### Cocycle Category

#### Posted by Urs Schreiber

Here is another guest post by Bruce Bartlett.

Luckily, Bruce is still at Fields in Toronto, attending the Thematic Program on Geometric Applications of Homotopy Theory.

Here he reports on something very interesting that is intimately related to our discussion of anafunctors.

Hi guys,

I’m no genius in homotopy theory but I think I stumbled across a really cool fact today which I’d like to bounce off you, perhaps you’d like to put it on the $n$-café. I’m so excited about it, I almost want to keep it secret… except that if true, it’s probably too small an observation to warrant a paper.

As you know, Rick Jardine is giving lectures on Simplicial Presheaves.

For $n$-café purposes, some of these notes can be found in the preprints
section of his homepage. I have
also taken notes and perhaps I can scan them in. But the important point
is that the entire lecture today was based on his *Cocycle categories*
preprint which can be found at that link.

What he does is he considers a model category $M$. Given two objects $X$ and $Y$ in $M$, you define a cocycle from $X$ to $Y$ as a pair of maps

$\array{ Z &\to& Y \\ \downarrow \\ X } \,,$ where the map to $X$ is a weak equivalence. A morphism between cocycles is just an obvious map making the obvious diagram commute. Then $H(X,Y)$ is called the cocycle category.

Of course, us $n$-category theorists recognize this immediately - he is simply building the 2-category $\mathrm{NiceSpan}(M)$ of ‘nice’ spans in $M$, whose objects are the same as $M$, whose morphisms are cocycles (spans where the projection map is a weak equivalence) and whose 2-morphisms are 2-morphisms between spans! (We know this because Urs taught us this from one of his recent posts at the n-cafe). Rick Jardine never mentions the word 2-category, though.

[*The definition of the ordinary bicategory of spans is recalled here, aspects of the 2-category of anafunctors are discussed here. For more details check out M. Makkai’s paper and Toby Bartels’ thesis. -urs*]

Here’s the great fact. He proves that for decent model categories $M$ (when $M$ is a right proper closed model structure in which weak equivalences are preserved by finite products), the canonical map $\phi : \pi_0 H(X,Y) \to \mathrm{Ho}(M) (X,Y)$ is a bijection! Here $\pi_0 H(X,Y)$ is just the iso classes of morphisms, and $\mathrm{Ho}(M)$ is the homotopy category of $M$. The map $\phi$ sends $(f,g)$ to $f^{-1} g$ (you know what I mean).

As $n$-café regulars, we get excited because we immediately see two things:

(1) He has shown that the homotopy category $\mathrm{Ho}(M)$ is nothing but $\pi_1$ of the 2-category $\mathrm{NiceSpan}(M)$! (I know that there is already a ‘$\pi_1$ of a 2-category’ interpretation of $\mathrm{Ho}(M)$, but doesn’t that only work for cofibrant fibrant objects?)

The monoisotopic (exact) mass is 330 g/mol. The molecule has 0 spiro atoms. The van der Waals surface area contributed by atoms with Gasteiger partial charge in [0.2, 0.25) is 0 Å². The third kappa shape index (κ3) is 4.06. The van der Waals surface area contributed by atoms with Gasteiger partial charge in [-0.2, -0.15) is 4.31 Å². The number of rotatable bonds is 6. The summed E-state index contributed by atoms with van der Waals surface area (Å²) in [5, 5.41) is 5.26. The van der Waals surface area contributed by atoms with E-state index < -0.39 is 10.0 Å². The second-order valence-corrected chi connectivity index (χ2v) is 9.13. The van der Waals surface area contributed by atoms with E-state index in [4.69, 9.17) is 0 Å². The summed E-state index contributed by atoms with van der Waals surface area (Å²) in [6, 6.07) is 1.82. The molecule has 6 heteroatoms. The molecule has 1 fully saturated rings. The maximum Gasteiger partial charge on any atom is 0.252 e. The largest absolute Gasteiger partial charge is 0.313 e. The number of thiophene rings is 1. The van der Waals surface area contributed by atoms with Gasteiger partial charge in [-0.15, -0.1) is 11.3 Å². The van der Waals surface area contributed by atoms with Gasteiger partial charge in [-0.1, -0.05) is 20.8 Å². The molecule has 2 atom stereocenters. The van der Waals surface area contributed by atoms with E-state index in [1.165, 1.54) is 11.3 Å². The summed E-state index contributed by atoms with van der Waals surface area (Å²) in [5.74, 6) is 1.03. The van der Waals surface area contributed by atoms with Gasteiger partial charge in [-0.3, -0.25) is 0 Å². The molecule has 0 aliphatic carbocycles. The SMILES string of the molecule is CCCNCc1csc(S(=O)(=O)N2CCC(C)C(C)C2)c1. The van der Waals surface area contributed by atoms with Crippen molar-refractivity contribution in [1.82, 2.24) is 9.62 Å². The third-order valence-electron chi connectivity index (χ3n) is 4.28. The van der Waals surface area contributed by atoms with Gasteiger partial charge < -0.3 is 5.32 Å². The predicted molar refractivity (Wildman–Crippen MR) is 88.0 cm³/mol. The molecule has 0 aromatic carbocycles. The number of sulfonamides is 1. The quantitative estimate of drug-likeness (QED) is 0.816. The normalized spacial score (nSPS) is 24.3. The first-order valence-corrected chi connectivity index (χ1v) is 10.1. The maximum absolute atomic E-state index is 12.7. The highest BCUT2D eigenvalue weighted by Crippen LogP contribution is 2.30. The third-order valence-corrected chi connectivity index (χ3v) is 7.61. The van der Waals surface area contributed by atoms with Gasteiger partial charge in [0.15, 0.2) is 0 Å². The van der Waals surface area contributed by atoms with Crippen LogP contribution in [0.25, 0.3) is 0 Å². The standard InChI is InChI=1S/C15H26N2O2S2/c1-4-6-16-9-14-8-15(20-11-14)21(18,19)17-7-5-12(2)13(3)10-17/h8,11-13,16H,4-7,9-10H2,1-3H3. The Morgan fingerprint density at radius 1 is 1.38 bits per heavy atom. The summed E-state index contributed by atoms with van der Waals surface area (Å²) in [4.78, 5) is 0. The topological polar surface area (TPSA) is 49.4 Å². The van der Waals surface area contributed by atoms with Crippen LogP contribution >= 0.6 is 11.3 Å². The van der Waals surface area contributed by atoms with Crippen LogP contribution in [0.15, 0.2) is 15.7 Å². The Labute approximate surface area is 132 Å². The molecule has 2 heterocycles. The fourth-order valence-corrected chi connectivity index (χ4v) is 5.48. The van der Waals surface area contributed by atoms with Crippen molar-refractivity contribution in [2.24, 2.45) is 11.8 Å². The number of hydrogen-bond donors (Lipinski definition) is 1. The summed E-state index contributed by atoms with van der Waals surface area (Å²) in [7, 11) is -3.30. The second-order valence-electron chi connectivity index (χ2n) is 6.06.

(2) It is obvious that in the ordinary model structure on $\mathrm{Cat}$, the
cocycles $X \to Y$ are precisely the anafunctors! In other words,
**morphisms in the homotopy category $\mathrm{Ho}(\mathrm{Cat})$ are nothing but isomorphism
classes of anafunctors**!!!

Finally, if you read his preprint above on *cocycle categories*, you’ll
see that the entire motivating example is nothing but the cocycle
associated to a principal $G$-bundle… in other words *it’s nothing but
the stuff you guys needed to do for transport*. This is why
‘anafunctors’ etc comes out so naturally.

I’m really excited about this… but I’m going to sleep now. Hopefully you guys will bring me down gently if I’ve gotten confused here, or if its all old hat.

Yours, Bruce

## Re: Cocycle Category

He hasn’t quite finished building this until he defines composition of cocycles. This is straightforward, of course, using pullbacks just as in the ordinary composition of spans. While you need all pullbacks to define composition of arbitrary spans, here you only need pullbacks involving weak equivalences, but you also need that the pullback of any weak equivalence be a weak equivalence. (I forget if this condition is part of the definition of model category, but I won’t be surprised if it is.)

I don’t find any of this surprising, although it’s certainly good that people are thinking about it. My concern with model categories (which I’d heard of before going to Toronto this month but which always seemed too complicated to learn, to the point that I’d never even looked carefully at the definition) as a tool for understanding higher categories (not that they are only that) is that they are more complicated than necessary for that purpose. Much can be done with only a good notion of weak equivalence. I don’t know if there any axiomatisations of the concept of category-with-weak-equivalences.